"Music acts like a magic key, to which the most tightly closed heart opens." - Maria von Trapp

Rupert Ignaz Mayr

Rupert Ignaz Mayr was born in Schärding am Inn (Upper Austria) in 1646 and died in Freising (Bavaria) on 7 February 1712. He probably received his first music lessons in Passau.

A distinguished violinist, Mayr played at the episcopal chapel at Eichstätt in 1678; he had already performed under Kapellmeister Mazzuchini at the princearchbishop’s court in Freising in 1670. He worked both in Regensburg and in Passau. In 1683 he moved to Munich where he was engaged not only as “Primus Violinista Aulae et Camerae musicus”, but also as composer.

On 26 July 1706 the prince-bishop Johann Franz Eckher von Kapfing und Liechteneck appointed Mayr as Kapellmeister at his court in Freising. Here, he was responsible not only for church music but also for chamber music. Works such as his violin sonatas, a series of school plays, as well as music for singers and instruments  attest his prowess as a composer.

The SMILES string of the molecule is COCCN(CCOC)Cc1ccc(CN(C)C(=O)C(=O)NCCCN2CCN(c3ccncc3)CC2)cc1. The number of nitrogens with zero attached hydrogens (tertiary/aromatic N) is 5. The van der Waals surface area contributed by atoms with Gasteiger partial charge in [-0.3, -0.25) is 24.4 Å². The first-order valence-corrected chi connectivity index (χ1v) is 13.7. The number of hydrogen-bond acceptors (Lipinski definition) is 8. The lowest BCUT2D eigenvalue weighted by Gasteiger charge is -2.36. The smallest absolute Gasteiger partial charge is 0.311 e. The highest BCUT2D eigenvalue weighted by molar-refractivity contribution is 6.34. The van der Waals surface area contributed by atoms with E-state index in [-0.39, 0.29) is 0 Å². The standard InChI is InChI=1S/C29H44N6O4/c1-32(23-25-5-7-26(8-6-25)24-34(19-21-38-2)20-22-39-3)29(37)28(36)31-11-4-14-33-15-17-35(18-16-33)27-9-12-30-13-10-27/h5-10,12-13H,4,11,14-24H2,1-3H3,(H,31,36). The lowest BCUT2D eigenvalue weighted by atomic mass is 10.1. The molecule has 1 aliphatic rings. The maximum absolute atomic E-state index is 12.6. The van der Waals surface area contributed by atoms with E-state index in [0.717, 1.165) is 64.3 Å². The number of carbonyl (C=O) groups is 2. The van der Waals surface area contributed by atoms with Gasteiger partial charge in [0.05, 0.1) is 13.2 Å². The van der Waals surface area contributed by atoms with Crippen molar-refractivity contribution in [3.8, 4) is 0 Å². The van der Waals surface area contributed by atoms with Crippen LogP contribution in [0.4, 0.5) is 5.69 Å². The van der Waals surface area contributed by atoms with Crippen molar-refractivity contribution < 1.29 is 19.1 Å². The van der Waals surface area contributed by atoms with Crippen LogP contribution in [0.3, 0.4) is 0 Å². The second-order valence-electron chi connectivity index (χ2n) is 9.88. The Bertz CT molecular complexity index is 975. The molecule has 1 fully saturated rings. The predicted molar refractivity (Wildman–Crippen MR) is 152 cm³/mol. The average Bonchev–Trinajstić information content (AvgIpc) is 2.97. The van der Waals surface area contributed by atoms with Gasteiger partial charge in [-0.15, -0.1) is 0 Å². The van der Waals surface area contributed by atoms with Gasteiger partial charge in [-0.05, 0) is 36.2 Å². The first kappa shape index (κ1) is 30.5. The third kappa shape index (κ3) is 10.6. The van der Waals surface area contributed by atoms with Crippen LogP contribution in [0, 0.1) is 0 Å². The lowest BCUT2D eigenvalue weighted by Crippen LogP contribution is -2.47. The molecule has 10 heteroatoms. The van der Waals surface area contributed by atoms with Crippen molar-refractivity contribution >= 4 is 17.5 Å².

Mayr’s works were influenced by his study trip to Paris as well as the Italian musicians who dominated musical life at the Munich court. Paired with echoes of Bavarian folk music, Mayr’s music reveals both a typically Austrian blend as well as very personal hues.

At that time, Catholic church music was dominated by the “stile antico”. Mayr gently expands this ancient art by introducing the concerto form as well as monody. He elaborately weaves polyphonic textures, his monodies emerging highly expressive, melodious and also virtuosic. Mayr easily joins the ranks of his famous Austrian colleagues, matching the quality of a Johann Kaspar Kerll or the Austrian masters around Heinrich Franz Biber. 

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Sacri Concentus - Antiphone (1681)
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Psalms from Sacri Concentus 1681
Ars Antiqua Austria / Gunar Letzbor